I quarrel with its presentation of the War, but it’s a brilliantly-written novel, with the same historical convincingness as the Hornblower series (Liddell Hart helped Forester with military detail, I gather). Curzon is more than a caricature; Forster displays his flaws very clearly, but also shows his virtues – personal courage and utter dedication – so that the reader does not merely condemn him. His awkward late-blooming love for Emily also arouses our sympathy. He’s a three-dimensional character, and one that sticks in the mind.
Footnote: A crucial difference between Hornblower and Curzon is not revealed till the last sentence of The General. Hornblower is a first-rate bridge player, and I gather from the discussion at the Reading Group that in one of the later novels that fill in his earlier career, he actually makes his living playing cards at one impecunious stage of his life. On the other hand, on the last page of The General, we are told how Curzon spends his retirement in Bournemouth:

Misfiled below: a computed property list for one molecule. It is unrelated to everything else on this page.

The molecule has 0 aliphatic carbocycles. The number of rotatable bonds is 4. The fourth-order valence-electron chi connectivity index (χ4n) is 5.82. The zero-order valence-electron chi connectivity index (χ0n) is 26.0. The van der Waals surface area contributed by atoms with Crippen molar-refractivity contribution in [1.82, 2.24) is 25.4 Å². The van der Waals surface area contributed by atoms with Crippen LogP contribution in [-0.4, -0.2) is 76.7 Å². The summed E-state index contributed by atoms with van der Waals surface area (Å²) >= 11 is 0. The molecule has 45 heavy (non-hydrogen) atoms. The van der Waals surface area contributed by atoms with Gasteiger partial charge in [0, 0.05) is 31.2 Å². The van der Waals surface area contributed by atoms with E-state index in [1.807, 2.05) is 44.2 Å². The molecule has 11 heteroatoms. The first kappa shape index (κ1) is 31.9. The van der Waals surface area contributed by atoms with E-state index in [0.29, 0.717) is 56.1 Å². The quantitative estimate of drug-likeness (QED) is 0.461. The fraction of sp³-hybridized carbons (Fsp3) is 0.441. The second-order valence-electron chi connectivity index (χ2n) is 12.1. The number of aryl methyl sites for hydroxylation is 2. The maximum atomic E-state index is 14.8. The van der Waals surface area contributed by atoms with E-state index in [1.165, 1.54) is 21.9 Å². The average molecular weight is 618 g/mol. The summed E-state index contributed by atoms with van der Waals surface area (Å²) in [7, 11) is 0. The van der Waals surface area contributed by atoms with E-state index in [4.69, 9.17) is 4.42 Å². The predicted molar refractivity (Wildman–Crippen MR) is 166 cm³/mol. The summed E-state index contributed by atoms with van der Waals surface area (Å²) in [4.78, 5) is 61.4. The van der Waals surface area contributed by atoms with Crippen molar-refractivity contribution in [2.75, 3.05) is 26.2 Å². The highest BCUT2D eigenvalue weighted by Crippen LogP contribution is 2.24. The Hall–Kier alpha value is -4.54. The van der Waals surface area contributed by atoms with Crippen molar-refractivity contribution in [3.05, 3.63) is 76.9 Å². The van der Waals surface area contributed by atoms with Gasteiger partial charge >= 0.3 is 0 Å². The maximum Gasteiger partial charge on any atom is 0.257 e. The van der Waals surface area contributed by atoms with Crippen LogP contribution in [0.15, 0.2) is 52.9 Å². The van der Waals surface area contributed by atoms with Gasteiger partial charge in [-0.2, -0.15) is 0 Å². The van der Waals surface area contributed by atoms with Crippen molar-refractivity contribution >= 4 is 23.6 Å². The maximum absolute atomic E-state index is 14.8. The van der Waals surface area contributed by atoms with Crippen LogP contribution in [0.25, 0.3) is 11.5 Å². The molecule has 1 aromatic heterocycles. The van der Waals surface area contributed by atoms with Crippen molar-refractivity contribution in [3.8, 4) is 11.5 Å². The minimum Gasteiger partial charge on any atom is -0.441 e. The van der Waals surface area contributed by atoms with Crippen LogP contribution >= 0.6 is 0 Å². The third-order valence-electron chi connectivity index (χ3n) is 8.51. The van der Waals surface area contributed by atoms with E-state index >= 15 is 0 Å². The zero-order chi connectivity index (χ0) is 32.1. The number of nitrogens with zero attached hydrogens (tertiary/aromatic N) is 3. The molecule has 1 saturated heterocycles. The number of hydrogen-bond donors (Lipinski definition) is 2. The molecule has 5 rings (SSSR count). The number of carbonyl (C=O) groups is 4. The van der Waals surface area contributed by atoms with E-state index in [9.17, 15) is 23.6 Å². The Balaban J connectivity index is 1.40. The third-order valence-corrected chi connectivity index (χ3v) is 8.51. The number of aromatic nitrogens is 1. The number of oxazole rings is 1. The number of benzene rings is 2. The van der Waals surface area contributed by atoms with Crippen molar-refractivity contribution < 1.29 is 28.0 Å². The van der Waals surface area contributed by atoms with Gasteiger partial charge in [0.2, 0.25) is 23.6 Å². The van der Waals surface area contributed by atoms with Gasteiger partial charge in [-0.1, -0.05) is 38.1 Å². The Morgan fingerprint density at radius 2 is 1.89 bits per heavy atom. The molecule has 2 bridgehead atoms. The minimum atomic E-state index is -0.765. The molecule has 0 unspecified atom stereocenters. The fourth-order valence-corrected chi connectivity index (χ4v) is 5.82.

He smiles his old-maidish smile at his friends, and his friends are pleased with that distinction, although he plays such bad bridge and is a little inclined to irascibility when the east wind blows.
Bridge is a game of strategy, risk-taking and deception; Hornblower’s skills at the card-table parallel his ability in sea-battles, while Curzon’s tactical hopelessness is maybe what you’d expect from someone who doesn’t know when he should lead with a weak card. Forester himself was apparently an excellent bridge player; he was also a tricky person to deal with, by all accounts – someone who knew a lot about wearing a mask.